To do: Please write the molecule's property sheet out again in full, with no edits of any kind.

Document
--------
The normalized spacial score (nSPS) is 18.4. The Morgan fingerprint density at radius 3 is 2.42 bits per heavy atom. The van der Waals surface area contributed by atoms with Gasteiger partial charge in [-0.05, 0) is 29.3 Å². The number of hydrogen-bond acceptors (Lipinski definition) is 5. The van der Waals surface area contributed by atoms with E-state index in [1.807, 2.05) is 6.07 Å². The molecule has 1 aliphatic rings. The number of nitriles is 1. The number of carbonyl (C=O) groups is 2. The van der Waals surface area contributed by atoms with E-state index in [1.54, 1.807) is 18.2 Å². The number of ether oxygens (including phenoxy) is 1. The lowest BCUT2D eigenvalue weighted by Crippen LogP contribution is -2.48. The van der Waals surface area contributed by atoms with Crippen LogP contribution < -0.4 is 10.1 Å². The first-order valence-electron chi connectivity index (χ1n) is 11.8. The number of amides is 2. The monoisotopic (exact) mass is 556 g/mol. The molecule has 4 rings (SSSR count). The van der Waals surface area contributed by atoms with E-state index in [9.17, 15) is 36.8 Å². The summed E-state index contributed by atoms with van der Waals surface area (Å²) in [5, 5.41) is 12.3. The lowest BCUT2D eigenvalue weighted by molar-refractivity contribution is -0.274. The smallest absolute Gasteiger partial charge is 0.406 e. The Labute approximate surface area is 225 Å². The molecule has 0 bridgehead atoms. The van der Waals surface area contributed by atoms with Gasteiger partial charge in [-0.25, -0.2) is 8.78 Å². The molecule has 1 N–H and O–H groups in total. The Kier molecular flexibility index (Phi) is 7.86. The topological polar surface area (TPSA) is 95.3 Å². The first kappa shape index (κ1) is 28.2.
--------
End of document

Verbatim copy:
The normalized spacial score (nSPS) is 18.4. The Morgan fingerprint density at radius 3 is 2.42 bits per heavy atom. The van der Waals surface area contributed by atoms with Gasteiger partial charge in [-0.05, 0) is 29.3 Å². The number of hydrogen-bond acceptors (Lipinski definition) is 5. The van der Waals surface area contributed by atoms with E-state index in [1.807, 2.05) is 6.07 Å². The molecule has 1 aliphatic rings. The number of nitriles is 1. The number of carbonyl (C=O) groups is 2. The van der Waals surface area contributed by atoms with E-state index in [1.54, 1.807) is 18.2 Å². The number of ether oxygens (including phenoxy) is 1. The lowest BCUT2D eigenvalue weighted by Crippen LogP contribution is -2.48. The van der Waals surface area contributed by atoms with Crippen LogP contribution < -0.4 is 10.1 Å². The first-order valence-electron chi connectivity index (χ1n) is 11.8. The number of amides is 2. The monoisotopic (exact) mass is 556 g/mol. The molecule has 4 rings (SSSR count). The van der Waals surface area contributed by atoms with E-state index in [9.17, 15) is 36.8 Å². The summed E-state index contributed by atoms with van der Waals surface area (Å²) in [5, 5.41) is 12.3. The lowest BCUT2D eigenvalue weighted by molar-refractivity contribution is -0.274. The smallest absolute Gasteiger partial charge is 0.406 e. The Labute approximate surface area is 225 Å². The molecule has 0 bridgehead atoms. The van der Waals surface area contributed by atoms with Gasteiger partial charge in [-0.25, -0.2) is 8.78 Å². The molecule has 1 N–H and O–H groups in total. The Kier molecular flexibility index (Phi) is 7.86. The topological polar surface area (TPSA) is 95.3 Å². The first kappa shape index (κ1) is 28.2.